GoDaddy is a well-known domain registrar which also offers various complementary services such as hosting and website building. One service, in particular, is the Website Builder which allows anyone to build and publish a website regardless of their technical ability. As typical with these services, they allow custom domains to be configured with the website.

Due to a misconfiguration, it was discovered that any domain hosting a website built using this service could be taken over. This required no prior knowledge about the victim nor any interaction, but rather publishing your website using the target’s domain name thus overwriting the existing configuration as there was no validation performed.

Using various historical DNS data sources, it was roughly estimated that over 100,000 websites were susceptible to this vulnerability.


The impact is pretty much identical to a typical subdomain takeover with some caveats as GoDaddy doesn’t appear to allow the user to access server-side logs. An attacker would still be able to take several different avenues:

  • Serving malicious Javascript which could be leveraged to access cookies scoped to the parent domain (however in this case only cookies missing the HttpOnly flag), bypassing CORS whitelisting, and much more.

  • Serving phishing content to visitors.

Deep Dive

Disclaimer: Anything mentioned in this section regarding how GoDaddy’s web hosting works under the hood is simply an assumption as GoDaddy did not share any information.

When a website is published using the website builder, it is hosted using GoDaddy’s shared web-hosting service. Like typical shared web-hosting services, virtual hosting is used thus granting the ability for a single webserver to host multiple websites. In order to route the end-user to the correct website, the value of the Host header found in the HTTP request is used.

One interesting thing that was discovered during the investigation process was that any IP Address belonging to the shared web hosting service could be used to serve the contents of any website built using the website builder.

To help illustrate this fact, we can take an example subdomain such as When resolving the subdomain, we see that it points to which is one of the IP Addresses used by GoDaddy’s shared web hosting service.

⇒ dig +short

However, if we try accessing the site using a different IP Address used by GoDaddy’s shared web-hosting service such as, it is still able to serve the contents of our site despite it being a completely different web-server:

⇒ curl '' -H 'Host: -is | head -n 10

HTTP/1.1 200 OK
<redacted for sake of brevity>
Cache-Control: max-age=30
Content-Security-Policy: frame-ancestors 'self' * * *
content-type: text/html;charset=utf-8
Vary: Accept-Encoding
Content-Encoding: raw
Server: DPS/1.13.2
X-SiteId: 1000
Set-Cookie: dps_site_id=1000; path=/
<redacted for sake of brevity>

This behavior itself is not strange but most likely done for a legitimate reason which is fault tolerance. The virtual hosting settings are replicated across each web server in case one goes down, another could act as a stand-in without risking the loss of customer’s data.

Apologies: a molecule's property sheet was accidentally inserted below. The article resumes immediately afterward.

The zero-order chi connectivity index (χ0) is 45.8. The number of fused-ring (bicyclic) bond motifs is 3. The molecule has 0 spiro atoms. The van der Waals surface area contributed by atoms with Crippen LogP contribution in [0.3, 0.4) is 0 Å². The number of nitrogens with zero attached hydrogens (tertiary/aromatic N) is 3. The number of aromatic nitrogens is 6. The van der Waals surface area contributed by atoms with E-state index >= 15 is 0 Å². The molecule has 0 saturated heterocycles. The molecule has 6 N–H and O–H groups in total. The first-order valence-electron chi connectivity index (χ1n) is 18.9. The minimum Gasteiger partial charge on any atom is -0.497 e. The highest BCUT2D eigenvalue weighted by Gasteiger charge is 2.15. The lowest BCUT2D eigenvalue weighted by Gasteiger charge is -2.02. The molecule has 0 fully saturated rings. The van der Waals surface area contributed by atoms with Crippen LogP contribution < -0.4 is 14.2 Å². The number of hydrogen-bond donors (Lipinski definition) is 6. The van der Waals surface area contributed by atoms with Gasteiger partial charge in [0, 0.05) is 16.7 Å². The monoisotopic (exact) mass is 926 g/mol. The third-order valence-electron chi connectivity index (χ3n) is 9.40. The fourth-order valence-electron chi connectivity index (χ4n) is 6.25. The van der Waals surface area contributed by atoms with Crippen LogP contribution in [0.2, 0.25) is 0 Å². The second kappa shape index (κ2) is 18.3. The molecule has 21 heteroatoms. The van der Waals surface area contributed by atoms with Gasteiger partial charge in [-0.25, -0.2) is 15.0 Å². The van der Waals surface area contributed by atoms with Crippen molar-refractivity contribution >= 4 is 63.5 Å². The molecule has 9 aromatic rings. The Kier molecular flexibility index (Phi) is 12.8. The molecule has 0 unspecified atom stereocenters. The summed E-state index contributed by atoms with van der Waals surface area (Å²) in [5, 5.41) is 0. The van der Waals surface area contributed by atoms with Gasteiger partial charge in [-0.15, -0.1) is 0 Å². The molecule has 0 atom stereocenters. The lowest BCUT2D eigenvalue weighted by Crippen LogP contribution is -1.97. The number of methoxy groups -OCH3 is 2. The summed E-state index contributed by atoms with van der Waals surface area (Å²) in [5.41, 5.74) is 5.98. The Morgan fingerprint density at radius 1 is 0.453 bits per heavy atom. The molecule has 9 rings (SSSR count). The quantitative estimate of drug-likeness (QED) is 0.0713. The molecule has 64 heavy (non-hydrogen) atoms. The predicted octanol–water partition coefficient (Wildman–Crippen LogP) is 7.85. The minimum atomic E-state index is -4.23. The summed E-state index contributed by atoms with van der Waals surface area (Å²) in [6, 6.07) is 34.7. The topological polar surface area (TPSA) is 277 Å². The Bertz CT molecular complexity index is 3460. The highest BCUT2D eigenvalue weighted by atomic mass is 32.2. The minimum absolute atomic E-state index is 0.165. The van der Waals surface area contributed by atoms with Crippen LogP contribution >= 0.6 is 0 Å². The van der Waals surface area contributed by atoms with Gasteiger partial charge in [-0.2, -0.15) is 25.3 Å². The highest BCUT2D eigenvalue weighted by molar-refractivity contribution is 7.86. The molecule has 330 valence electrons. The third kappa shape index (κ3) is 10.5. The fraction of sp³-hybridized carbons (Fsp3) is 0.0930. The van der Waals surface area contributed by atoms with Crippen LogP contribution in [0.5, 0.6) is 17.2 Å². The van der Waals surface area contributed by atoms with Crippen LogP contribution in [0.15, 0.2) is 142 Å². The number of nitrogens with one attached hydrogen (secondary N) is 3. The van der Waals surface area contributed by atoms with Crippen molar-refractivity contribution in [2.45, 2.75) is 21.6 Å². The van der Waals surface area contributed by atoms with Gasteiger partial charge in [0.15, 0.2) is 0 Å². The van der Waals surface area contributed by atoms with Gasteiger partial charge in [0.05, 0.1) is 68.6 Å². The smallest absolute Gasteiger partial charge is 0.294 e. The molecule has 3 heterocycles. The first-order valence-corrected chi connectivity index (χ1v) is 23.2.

The reason this behavior was mentioned will be circled back to at the end of this section as it was vital for widespread exploitation.

Now to move onto the exploitation process.

When connecting a custom domain to the website builder, there will be a prompt that will ask for the domain:


At this stage an attacker would input a domain that is already pointing to GoDaddy’s shared web hosting services. If you’re wondering how an attacker would know which domains point to this service, it’s fairly simple. An attacker could go through this flow using a legitimate domain and on the next prompt, GoDaddy will provide the IP Address for which the DNS Record needs to be set to:


The attacker could repeat this flow a few times and eventually end up with a list of IP Addresses. This list could then be cross-referenced against various passive DNS resources to eventually end up with a catalog of domains.

Finally, after clicking through a few confirmation prompts, the attacker can visit the victim’s domain and observe that instead of the victim’s website being served, it is in fact the attacker’s.

An inadvertent side-effect was also discovered, if the attacker disconnects the victim’s domain from the attacker’s site after connecting it, the victim’s domain will enter a ‘nulled’ state as it appears the virtual hosting settings were overwritten and thus won’t serve their original website. To fix this, the victim will need to re-connect their domain or reach out to GoDaddy for further assistance.

Lastly, to conclude this section, we mentioned earlier that it was interesting that GoDaddy replicates the virtual hosting settings across all the webservers. This behavior is what allowed this misconfiguration to be so widespread. In the case where the replication behavior didn’t occur, an attacker would only be able to target domains that were hosted on the same shared web hosting server. While this itself wouldn’t be enough to stop an attacker from wreaking havoc, it wouldn’t have made it as easy as it was to target practically any domain using GoDaddy’s shared web hosting.

To see this in action, please watch the following proof of concept video. The left browser is the victim, while the right is simulating the attacker.

GoDaddy Takeover PoC



  • 17/03/2022 - Vulnerability discovered and report is submitted to GoDaddy’s Vulnerability Disclosure Program.

  • 18/03/2022 - GoDaddy confirms they received the vulnerability and are investigating.

  • 30/03/2022 - GoDaddy verifies that the vulnerability has been patched.